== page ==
BRUSSELS (Reuters) - European Union leaders at a Brexit summit on Saturday should give a formal undertaking to embrace the British province of Northern Ireland in the EU if a referendum unites the island, diplomats said on Friday.
Irish Prime Minister Enda Kenny has previously asked fellow members of the bloc to acknowledge that Northern Ireland would, like East Germany in 1990, automatically enter the EU in the event of unification with the existing member state, the Irish Republic.
Kenny will ask the other 26 leaders meeting in Brussels to endorse a negotiating plan for Britain’s withdrawal to give a political endorsement to what Irish and EU legal experts say is the position in international law of such territorial changes.
“It would merely state the obvious, i.e. that also a united Ireland would continue being a member of the EU,” a source close to preparations for the European Council said.
“The EU does of course not take a stance on the possibility of a united Ireland. Should this question arise, it would be for the peoples of Ireland and Northern Ireland to decide in accordance with the Good Friday Agreement.”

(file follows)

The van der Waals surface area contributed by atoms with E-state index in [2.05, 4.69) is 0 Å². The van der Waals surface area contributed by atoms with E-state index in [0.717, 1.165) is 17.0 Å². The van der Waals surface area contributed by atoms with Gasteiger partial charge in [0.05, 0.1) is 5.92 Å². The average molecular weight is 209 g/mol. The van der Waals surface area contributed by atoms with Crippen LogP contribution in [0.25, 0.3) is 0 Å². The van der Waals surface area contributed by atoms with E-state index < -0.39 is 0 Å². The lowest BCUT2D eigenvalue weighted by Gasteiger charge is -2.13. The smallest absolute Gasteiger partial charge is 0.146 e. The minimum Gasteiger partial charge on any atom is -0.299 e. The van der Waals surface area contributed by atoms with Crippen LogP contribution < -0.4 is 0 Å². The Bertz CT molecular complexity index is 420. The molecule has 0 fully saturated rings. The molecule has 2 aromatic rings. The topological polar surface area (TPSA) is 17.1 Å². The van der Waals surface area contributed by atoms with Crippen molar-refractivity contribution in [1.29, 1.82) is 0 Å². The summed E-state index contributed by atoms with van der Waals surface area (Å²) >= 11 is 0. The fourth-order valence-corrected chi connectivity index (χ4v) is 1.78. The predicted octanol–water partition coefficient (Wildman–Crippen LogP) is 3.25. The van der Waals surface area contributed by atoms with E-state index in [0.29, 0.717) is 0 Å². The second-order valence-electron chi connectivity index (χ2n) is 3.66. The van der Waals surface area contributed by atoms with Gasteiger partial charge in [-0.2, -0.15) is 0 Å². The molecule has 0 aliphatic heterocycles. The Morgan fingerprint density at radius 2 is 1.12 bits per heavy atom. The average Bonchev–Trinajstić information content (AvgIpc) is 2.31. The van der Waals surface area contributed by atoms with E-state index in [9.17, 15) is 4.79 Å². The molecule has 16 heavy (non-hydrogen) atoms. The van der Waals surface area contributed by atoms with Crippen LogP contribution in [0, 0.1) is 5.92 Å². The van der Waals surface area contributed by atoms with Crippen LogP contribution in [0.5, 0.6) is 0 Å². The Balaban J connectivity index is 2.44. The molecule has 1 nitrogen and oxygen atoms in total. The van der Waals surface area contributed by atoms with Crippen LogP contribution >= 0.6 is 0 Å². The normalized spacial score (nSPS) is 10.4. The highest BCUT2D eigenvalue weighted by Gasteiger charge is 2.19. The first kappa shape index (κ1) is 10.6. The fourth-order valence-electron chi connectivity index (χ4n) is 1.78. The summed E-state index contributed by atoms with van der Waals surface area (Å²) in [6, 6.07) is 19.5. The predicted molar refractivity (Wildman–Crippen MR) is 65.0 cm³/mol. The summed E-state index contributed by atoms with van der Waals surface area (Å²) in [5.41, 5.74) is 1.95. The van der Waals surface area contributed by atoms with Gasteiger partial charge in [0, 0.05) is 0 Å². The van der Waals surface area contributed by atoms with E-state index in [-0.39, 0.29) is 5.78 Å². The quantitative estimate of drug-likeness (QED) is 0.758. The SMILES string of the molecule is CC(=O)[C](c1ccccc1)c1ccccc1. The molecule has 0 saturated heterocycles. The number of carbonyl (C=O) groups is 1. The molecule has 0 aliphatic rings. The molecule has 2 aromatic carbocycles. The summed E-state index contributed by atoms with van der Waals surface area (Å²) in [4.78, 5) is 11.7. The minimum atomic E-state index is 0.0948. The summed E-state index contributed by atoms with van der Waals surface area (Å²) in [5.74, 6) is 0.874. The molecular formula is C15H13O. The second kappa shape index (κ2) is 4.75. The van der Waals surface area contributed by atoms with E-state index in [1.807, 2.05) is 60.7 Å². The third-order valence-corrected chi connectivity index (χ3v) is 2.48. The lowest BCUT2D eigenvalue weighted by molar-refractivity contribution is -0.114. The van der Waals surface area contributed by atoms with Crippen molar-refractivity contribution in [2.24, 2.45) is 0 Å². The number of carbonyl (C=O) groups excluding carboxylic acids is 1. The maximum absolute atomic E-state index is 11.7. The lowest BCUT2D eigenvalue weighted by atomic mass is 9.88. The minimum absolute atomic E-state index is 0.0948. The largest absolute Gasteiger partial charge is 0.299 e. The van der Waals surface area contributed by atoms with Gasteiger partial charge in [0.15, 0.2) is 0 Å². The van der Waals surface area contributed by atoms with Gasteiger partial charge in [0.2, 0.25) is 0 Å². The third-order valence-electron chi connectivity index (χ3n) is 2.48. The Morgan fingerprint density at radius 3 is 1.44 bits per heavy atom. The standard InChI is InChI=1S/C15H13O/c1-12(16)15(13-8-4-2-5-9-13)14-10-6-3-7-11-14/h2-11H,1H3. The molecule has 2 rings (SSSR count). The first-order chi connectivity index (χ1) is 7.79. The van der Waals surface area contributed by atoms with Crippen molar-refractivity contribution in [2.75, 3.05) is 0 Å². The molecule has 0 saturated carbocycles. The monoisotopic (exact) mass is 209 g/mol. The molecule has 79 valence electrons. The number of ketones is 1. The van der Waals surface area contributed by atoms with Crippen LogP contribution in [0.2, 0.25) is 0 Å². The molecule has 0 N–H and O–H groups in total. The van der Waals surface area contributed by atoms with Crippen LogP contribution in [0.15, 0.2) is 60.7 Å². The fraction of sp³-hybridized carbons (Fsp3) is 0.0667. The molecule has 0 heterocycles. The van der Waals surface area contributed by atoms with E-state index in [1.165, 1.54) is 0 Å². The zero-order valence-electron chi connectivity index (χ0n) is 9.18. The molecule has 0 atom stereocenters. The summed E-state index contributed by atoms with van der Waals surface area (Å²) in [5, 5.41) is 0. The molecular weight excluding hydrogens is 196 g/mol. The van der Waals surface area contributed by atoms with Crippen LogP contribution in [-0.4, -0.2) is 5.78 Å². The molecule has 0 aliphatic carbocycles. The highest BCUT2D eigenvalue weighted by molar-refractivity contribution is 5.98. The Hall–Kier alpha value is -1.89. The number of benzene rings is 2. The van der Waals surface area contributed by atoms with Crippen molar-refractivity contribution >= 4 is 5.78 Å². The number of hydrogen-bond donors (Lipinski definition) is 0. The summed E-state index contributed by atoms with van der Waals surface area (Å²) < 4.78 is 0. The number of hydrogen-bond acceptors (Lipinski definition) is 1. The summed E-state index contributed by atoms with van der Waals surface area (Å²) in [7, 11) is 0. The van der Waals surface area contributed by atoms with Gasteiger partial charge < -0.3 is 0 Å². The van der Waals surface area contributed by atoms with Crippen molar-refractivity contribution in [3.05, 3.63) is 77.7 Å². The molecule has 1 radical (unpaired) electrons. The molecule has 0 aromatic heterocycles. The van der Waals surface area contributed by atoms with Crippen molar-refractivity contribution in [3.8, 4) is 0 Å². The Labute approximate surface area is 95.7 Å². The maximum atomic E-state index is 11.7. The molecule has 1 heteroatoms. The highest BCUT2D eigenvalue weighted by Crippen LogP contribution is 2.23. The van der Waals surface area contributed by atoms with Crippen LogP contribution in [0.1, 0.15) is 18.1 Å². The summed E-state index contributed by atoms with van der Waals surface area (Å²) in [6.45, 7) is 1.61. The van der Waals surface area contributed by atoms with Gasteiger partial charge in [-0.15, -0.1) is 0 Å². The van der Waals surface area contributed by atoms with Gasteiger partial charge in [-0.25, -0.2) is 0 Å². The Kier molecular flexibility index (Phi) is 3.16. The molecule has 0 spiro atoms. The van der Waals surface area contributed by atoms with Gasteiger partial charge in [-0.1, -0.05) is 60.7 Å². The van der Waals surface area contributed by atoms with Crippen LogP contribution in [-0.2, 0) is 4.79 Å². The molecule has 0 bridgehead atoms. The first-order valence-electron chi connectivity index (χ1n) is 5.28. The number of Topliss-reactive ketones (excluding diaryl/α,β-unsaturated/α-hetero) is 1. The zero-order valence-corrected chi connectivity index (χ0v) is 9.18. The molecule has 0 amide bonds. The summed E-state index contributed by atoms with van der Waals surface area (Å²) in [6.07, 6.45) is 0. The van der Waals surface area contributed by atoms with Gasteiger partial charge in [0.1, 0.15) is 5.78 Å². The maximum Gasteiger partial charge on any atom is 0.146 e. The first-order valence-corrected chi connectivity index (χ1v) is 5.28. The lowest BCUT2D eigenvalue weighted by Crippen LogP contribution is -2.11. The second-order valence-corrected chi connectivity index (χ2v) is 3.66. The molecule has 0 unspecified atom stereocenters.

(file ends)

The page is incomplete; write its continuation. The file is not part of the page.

The 1998 peace accord, backed by the British and Irish states, says referendums should be held on both sides of the border to approve unification of the island. The current British government has acknowledged that Northern Ireland, if it united with the Republic, should be in a position to rejoin the EU.
The leaders, meeting without British Prime Minister Theresa May, would enter their agreement with Kenny’s position in the formal minutes of the Council. These are normally published only after a subsequent meeting, though they are likely in this case to be made public immediately by those taking part in the summit.
Reporting by Alastair Macdonald; Editing by Gareth Jones